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8 March 2019

A place to call my own: the significance of housing for women

Nearly one in four households in Africa are headed by women, reaching 41% in Zimbabwe, 36% in Kenya and 35% in Liberia according to the World Bank. Female-headed households have been increasing across all countries, globally. So, as well as considering the broader challenges and opportunities affordable housing creates for everyone, we should also ask: what’s the significance of housing specifically for women?

The consequences of good housing are far-reaching: the quality of housing impacts on its residents’ health and safety, their ability to function as productive members of society, and their sense of well-being in their community. Good housing contributes to good health outcomes, provides protection from the elements and supports a family’s needs throughout its life cycle.  These factors have a particular impact on women. In many low-income households across Africa, whether in rural areas or in the cities, the home is still the woman’s domain.  The quality of the living environment impacts particularly on her day-to-day experiences and capacities to meet the needs of all who depend upon her. It is for this reason that we know that women are especially keen on home improvements and often the drivers of such initiatives within their households.

Increasingly, and especially in high-unemployment contexts, the income-earning potential of housing is also being recognised. Many women identify entrepreneurial opportunities through their housing, using their homes as their business premises, running a shop on site, or working remotely. Some are renting out one or two rooms, or a structure in the backyard (see our video interviews with two female clients of Sofala’s i-build home loans project) contributing to household income. Recent research finds that poverty falls faster, and living standards rise faster, in female-headed households.

A home and its surroundings also affect a woman’s identity and self-respect. This social dimension, while less tangible, is nevertheless hugely significant. A home offers long- and short-term security for women as household members, especially those that are unmarried. Secure housing provides safe shelter and protection from homelessness after divorce, widowhood, job loss or other challenging circumstances. A key development worth noting has been that all government subsidised homes in South Africa are now registered in the names of both spouses. In short, a secure home enables more choices and more individual freedom. Having “a place to call my own” makes it possible for a woman to run her own household, that is, to become the head of the household, providing a degree of security to ride out and rebound from life’s uncertainties, such as temporary unemployment or illness.

Another important aspect of home ownership is access to collateral, which enables women to access financial services and accelerate their earning potential. A savings account in a woman’s name offers a form of security and independence: a safe place to store and protect earnings. Women make better borrowers because they know that their ability to improve the home in the future depends on the reputation they develop in managing a particular loan. Women are therefore a very important part of the housing solution, and should be understood as such, by policy makers, project implementers, and service providers. In cases where women do not have title deeds for their home, banks are revolutionising the way they lend for home construction. For example, in Kenya – a country with a population of 50 million, but less than 30,000 mortgages – the Kenya Women Microfinance Bank (KWFT) has created a new loan product called “Nyumba Smart” (“smart home”). Using flexible collateral, the loans provide female customers with up to $10,000, repayable over three years, for the construction of all or part of a house.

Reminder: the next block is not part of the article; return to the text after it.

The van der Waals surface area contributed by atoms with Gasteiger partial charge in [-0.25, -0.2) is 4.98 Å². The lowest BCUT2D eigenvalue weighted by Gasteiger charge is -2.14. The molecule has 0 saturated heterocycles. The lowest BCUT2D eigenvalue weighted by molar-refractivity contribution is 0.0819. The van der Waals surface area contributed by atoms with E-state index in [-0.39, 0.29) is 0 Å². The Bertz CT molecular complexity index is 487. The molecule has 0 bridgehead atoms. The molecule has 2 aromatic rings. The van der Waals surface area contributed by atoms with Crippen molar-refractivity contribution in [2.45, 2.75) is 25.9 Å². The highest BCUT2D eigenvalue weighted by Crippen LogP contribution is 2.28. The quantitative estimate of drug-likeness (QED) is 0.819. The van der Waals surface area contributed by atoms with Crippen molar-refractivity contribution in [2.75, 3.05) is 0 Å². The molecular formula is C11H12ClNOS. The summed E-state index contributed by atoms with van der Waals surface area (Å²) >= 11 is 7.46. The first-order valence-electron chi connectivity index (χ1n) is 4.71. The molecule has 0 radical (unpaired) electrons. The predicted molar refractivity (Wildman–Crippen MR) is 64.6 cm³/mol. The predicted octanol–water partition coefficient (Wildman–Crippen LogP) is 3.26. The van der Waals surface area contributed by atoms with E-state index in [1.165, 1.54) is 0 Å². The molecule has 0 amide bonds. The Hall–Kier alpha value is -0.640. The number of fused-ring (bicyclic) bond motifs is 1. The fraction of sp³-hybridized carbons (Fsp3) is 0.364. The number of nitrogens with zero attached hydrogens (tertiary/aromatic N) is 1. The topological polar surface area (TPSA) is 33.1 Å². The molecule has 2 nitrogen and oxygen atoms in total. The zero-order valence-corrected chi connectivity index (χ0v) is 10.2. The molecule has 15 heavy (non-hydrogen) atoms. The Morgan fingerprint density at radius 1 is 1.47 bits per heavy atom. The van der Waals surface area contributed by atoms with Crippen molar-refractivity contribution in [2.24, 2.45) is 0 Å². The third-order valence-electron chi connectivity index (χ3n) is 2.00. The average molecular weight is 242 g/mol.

Despite this progress, over 300 million women live in African countries where cultural norms prevent equal property rights, even when there are formal, equitable property laws in place. Encouragingly, innovative technology-based tools are helping to overcome this barrier. For example, the social enterprise, Map Kibera is working on an open-source mapping platform for Nairobi’s largest slum. The objective is to give inhabitants an informal claim to their land, to lobby for services and to act as “evidence” in negotiations with municipal governments, which may otherwise bulldoze settlements with no legal title without warning.

At FSD Africa, we believe housing plays a crucial role in economic development and poverty reduction, not least for women. That is why we have partnered with the Centre for Affordable Housing Finance in Africa (CAHF) to promote investment in affordable housing and housing finance across Africa; we have also invested in Sofala Capital, which includes Zambian Home Loans Limited and iBuild Home Loans Pty Limited as part of its group of companies.  By strengthening Sofala’s balance sheet, we are enabling these companies to achieve scale with their innovative housing finance product offerings.